What one does about this is a matter of policy, resource allocation, etc. That's a different matter. But anyone who declares that the species is "extinct" or "probably extinct" based on existing information is just voicing a personal belief. From a scientific perspective, this is not knowable. Sibley and Kaufmann were in error in concluding that the extinction of this species (and two others) was certain enough that it did not need to be included in "comprehensive" North American field guides. Of course, the same is true of those who declare that the species is definitely extant. Even if the Arkansas video were undeniably an ivorybill, and even if those double knocks I heard at Moss Island in 2009 were absolutely accepted as being the real deal, well, those two spots are only about 100 miles apart, and it's been over a year since then. Conceivably, it might have all been the same bird, it might have been the last bird, and it might be dead now. Far fetched, but not impossible. The only way this will ever be resolved is if the population manages to rebound in at least one area to a point that firm sightings and good photos can be obtained regularly. I think everyone will agree that this would be a great day; I think most would also agree that this day is not likely coming any time soon.

Schroedinger's Woodpecker is still locked up tight in that box.

Wednesday, April 21, 2010

"Who could have foreseen..."

"...that our air travel network would be brought to its knees by a volcano in Iceland??"

A refrain I have heard several times by jabbering voices on the radio lately. The answer to this question:

ANY competent vulcanologist, hell, any geologist of any subspecies, along with millions upon millions of better-informed lay people could have told you that this was not just a possibility, but an eventual inevitability! This is up there with "who knew the levees would fail?" It still boggles the mind how deep the capacity of human societies is to imagine that their infrastructure is divinely ordained, immortal, and invincible, and therefore they need not waste a passing thought on what happens if some "act of god" (i.e. entirely ordinary and fully anticipatable natural phenomenon) interferes with it. Even in the face of breakdowns, it is all viewed as freaks and special cases, without the larger picture (society ultimately is at the mercy of nature, it does not have dominion over it) and lessons (if you can't function without one of your major social subsystems, you better do something pretty f-ing quickly to change this!) ever being noticed by any but the "fringes."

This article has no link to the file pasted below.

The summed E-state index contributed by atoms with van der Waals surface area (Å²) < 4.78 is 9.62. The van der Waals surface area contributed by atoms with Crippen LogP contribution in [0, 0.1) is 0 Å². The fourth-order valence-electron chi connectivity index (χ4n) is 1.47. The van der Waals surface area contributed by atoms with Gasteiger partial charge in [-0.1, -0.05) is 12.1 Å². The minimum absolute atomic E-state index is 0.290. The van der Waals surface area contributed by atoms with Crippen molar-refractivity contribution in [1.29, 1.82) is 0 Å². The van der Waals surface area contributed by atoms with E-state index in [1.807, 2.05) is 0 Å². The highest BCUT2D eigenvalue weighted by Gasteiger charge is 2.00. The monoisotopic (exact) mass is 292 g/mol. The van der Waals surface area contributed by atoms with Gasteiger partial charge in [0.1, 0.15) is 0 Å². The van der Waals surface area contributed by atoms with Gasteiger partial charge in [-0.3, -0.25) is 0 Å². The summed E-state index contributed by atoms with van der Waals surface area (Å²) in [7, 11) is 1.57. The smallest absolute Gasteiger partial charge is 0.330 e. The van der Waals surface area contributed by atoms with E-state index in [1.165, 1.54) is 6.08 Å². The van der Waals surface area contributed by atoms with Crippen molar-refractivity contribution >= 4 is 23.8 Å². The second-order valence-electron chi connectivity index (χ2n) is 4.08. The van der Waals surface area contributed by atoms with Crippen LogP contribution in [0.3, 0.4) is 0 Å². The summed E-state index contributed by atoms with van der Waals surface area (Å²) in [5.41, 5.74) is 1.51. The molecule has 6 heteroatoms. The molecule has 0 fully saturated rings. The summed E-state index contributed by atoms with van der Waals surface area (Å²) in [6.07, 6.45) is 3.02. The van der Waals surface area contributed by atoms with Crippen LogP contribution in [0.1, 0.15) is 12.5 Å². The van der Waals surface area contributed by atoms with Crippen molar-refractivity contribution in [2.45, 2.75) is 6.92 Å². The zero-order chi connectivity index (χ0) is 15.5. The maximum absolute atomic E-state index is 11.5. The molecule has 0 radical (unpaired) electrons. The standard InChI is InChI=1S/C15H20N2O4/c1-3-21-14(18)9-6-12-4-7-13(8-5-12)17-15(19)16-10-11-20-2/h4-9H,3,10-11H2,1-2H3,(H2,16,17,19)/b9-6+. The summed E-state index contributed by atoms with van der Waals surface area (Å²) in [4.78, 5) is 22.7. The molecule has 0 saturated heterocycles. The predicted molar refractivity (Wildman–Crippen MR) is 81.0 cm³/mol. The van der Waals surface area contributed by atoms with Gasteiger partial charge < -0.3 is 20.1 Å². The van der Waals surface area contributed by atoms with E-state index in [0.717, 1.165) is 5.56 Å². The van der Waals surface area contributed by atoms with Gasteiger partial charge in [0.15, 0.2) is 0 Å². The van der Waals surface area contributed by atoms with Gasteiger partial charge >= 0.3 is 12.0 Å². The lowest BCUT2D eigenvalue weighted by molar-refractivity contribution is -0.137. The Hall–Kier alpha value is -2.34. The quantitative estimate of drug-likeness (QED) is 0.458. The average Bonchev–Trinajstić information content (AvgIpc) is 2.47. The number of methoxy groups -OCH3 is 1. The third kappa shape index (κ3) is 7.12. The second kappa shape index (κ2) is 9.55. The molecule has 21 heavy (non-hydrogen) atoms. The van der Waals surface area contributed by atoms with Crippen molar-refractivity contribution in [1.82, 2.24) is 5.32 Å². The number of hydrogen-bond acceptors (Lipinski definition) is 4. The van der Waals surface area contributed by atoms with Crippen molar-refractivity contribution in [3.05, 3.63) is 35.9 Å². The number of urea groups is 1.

Thursday, April 15, 2010

The Financial Economy

According to the Late Great Douglas Adams, we have been doing this for millions of years. In this excerpt from "The Restaurant at the End of the Universe," he recounts humanity's first Financial Bubble, and the highly effective strategy that was devised to recover from it.

To set the scene -- the Golgafrincham B-Ark has crash-landed on the Earth, 2 million years before the present. The B-Ark was a clever ruse by which the Gogafrinchans rid themselves of a useless third of their population -- all the middlemen, financial planners, telephone sanitzers, etc. They concocted tales of planetary doom, and divided their population into three portions. Each would travel to a new world in a great Ark. The A-Ark would take all the great leaders and thinkers; the C-Ark would take all the people who made things and did things with real skills, and the B-Ark would take everyone else. In a grand show of kindness, the B-Ark was sent off first. The other two-thirds of the population then remained happily at home on Golgafrincham. In this scene, the Golgafrinchans (who will become the progenitors of all earthly humanity) are holding a council meeting as they attempt to build a new civilization on this pristine world. The matter of "money" has just come up; a Management Consultant is speaking, and responding to the assertion that money "does not grow on trees":
"'...since we decided a few weeks ago to adopt the leaf as legal tender, we have, of course, all become immensly rich.' ... 'But we have also,' continued the Managment Consultant, 'run into a small inflation problem on account of the high level of leaf availability, which means that, I gather, the current going rate has something like three decidous forests buying one ship's peanut. ... So in order to obviate this problem and effectively revalue the leaf, we are about to embark on a massive defoliation campaign, and ... er, burn down all the forests. I think you'll all agree that's a sensible move under the circumstances."

Things have not changed much in the intervening 2000 millennia...